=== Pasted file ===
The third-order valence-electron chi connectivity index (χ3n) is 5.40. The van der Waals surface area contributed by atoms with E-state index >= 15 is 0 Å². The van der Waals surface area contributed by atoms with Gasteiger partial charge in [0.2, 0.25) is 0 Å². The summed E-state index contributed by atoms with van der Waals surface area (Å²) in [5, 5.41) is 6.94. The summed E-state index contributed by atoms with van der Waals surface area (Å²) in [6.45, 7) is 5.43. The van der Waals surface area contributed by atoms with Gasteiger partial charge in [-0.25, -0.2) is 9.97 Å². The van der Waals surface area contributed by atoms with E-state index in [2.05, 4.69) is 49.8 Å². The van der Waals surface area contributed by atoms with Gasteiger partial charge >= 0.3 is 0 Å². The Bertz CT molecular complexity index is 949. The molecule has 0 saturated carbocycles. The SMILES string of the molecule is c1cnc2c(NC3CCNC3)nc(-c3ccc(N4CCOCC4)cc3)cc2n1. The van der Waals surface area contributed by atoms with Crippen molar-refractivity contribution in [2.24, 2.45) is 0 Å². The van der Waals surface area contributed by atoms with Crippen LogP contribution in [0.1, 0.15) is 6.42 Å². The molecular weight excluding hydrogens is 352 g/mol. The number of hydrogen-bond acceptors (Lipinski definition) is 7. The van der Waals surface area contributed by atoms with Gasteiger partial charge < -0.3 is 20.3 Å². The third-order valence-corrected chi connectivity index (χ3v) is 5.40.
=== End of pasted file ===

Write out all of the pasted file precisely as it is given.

The third-order valence-electron chi connectivity index (χ3n) is 5.40. The van der Waals surface area contributed by atoms with E-state index >= 15 is 0 Å². The van der Waals surface area contributed by atoms with Gasteiger partial charge in [0.2, 0.25) is 0 Å². The summed E-state index contributed by atoms with van der Waals surface area (Å²) in [5, 5.41) is 6.94. The summed E-state index contributed by atoms with van der Waals surface area (Å²) in [6.45, 7) is 5.43. The van der Waals surface area contributed by atoms with Gasteiger partial charge in [-0.25, -0.2) is 9.97 Å². The van der Waals surface area contributed by atoms with E-state index in [2.05, 4.69) is 49.8 Å². The van der Waals surface area contributed by atoms with Gasteiger partial charge >= 0.3 is 0 Å². The Bertz CT molecular complexity index is 949. The molecule has 0 saturated carbocycles. The SMILES string of the molecule is c1cnc2c(NC3CCNC3)nc(-c3ccc(N4CCOCC4)cc3)cc2n1. The van der Waals surface area contributed by atoms with Crippen molar-refractivity contribution in [2.24, 2.45) is 0 Å². The van der Waals surface area contributed by atoms with Crippen LogP contribution in [0.1, 0.15) is 6.42 Å². The molecular weight excluding hydrogens is 352 g/mol. The number of hydrogen-bond acceptors (Lipinski definition) is 7. The van der Waals surface area contributed by atoms with Gasteiger partial charge < -0.3 is 20.3 Å². The third-order valence-corrected chi connectivity index (χ3v) is 5.40.